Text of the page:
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EP: 38 – A Conversation with Tony Melville

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Tony Melville is co-owner of Dialogix with Sarah Hill his business partner.  Dialogix facilitates powerful conversations across boundaries working with top teams globally. Tony Melville is a former Chief Constable of the UK Police Service  where he spent 34 years of his career. In 2010 he was chosen to lead the National Transformational Change Program for the entire UK police service. Tony is skilled  in behavioural change and organisational interventions, hostage negotiation and crisis management.

Show Notes

Podcast episode summary: Tony appreciates the skill inherent in productive conversation and how being unskilful as a Leader working in organisations can lead to harm. This conversation ,by way of understanding Structural dynamics and dialogue , deconstructed & demystified the often-nebulous nature of our conversations to provide a lens for seeing what is or is not taking place. Tony described the first level of structural dynamics and explained dialogue to show that in combination we can have very different conversations on teams.

 

Points made through the episode: 

  • As a hostage negotiator Tony valued the importance of face to face communication and more importantly skilful communication
  • He also realised the harm unskilful communication can have on organisations and the people who inhabit them
  • Important to grasp insight on self, your behavioural repertoire, adopting a mindset that allows for the collective wisdom to shine and the nature of complex systems
  • Structural Dynamics helps a person understand their preferences in communication, what they might avoid and why and where that story started.
  • Structural Dynamics reveals, by way of the four levels David Kantor describes in his theory of communication , the structure of what is happening in a conversation.
  • It is a complex theory, but it is also easy to comprehend. Level one comprises four action stances, Making Moves, Follow, Oppose and Bystand. All four are necessary in a productive conversation and the use of one or two can lead to inaction and worse dysfunction on a team
  • Being able to read the room, decipher what is happening, notice what is missing, see where participants are getting stuck is a fantastic skill for a leader /team member to possess
  • Dialogue is a shared enquiry, a way of thinking and reflecting together where people suspend judgements, voice their ideas and respectfully listen. It is infinitely more generative than debate, winning or being preoccupied with solo runs or monologues.
  • Dialogix approach is to conduct behavioural profiles with individuals on teams, interviews and interventions that typically run over a period of time to allow for real behavioural change
  • Useful resources to consider as a leader/team member include David Kantor’s book “Reading the room” Dialogue and the Art of Thinking Together by William Isaacs and The Tso of Dialogue by Sarah Hill and others just published.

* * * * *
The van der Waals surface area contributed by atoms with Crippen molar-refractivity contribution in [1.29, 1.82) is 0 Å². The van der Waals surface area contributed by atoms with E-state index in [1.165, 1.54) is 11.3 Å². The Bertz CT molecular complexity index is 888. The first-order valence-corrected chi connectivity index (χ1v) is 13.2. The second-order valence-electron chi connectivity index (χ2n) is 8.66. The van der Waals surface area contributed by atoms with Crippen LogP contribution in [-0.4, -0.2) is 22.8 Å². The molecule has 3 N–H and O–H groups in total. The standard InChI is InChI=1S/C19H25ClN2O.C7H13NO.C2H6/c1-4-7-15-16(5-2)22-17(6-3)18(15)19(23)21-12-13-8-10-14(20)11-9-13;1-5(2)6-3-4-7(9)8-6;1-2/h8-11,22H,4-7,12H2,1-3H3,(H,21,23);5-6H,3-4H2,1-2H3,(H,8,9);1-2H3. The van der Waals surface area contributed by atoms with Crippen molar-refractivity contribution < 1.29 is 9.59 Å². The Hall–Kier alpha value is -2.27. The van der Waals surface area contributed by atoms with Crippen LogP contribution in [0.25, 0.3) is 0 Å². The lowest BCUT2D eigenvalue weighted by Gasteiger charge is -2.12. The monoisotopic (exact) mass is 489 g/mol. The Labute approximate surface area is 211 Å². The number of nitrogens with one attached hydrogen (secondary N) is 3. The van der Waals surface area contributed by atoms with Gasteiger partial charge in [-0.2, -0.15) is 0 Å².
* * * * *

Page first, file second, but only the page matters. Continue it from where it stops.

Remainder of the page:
• Leaders need to unlearn the habitual use of skills and practices that got them to their new role and instead focus on what the organisation needs of them now. Leaders need to develop and grow to fulfil needs of new roles.
  • Tony gave examples of what he had to unlearn, skills that proved very effective as a detective & hostage negotiator were not the same skills required as Chief Constable
  • Important to recognise there is always a hierarchy in systems and organisational life no matter how seemingly flat.
  • In Policing it is often much more evidenced by way of for example the symbol of the police uniform. People can and were extremely deferential. To get at more oppose in the organisation , necessary for the order of change required Tony and his top team needed to change and create a safe place for people to feel OK to challenge.
  • Fear is real in a hierarchical situation and important that fear is addressed, and safety is cultivated
  • Get practiced at noticing conversations, start noticing your own team meetings, who is making moves, who is following, who is doing the oppose and is there anyone offering a bystand? Notice the quality of the conversation when any of these actions are missing. Adust accordingly and notice the results.
  • At its simplest if anyone or everyone could grasp the concept that in any conversation having these four action stances improves the productivity of the conversation in terms of decisions, discussion and alignment.
  • Find the time to pause and slow down to get perspective

 

Quotable quotes “Finding the way to bring the stakes down for you & others is likely to lead to better interaction, decision making & productive conversations”  

 

Resources: the following include the resources we alluded to over the course of our conversation

 

  1. Kantor, David. Reading the Room: Group Dynamics for Coaches and Leaders
  2. Isaacs, William. Dialogue and the art of thinking together
  3. Hill, Sarah ,Lawrence, Paul. The Tao of Dialogue

https://dialogix.co.uk

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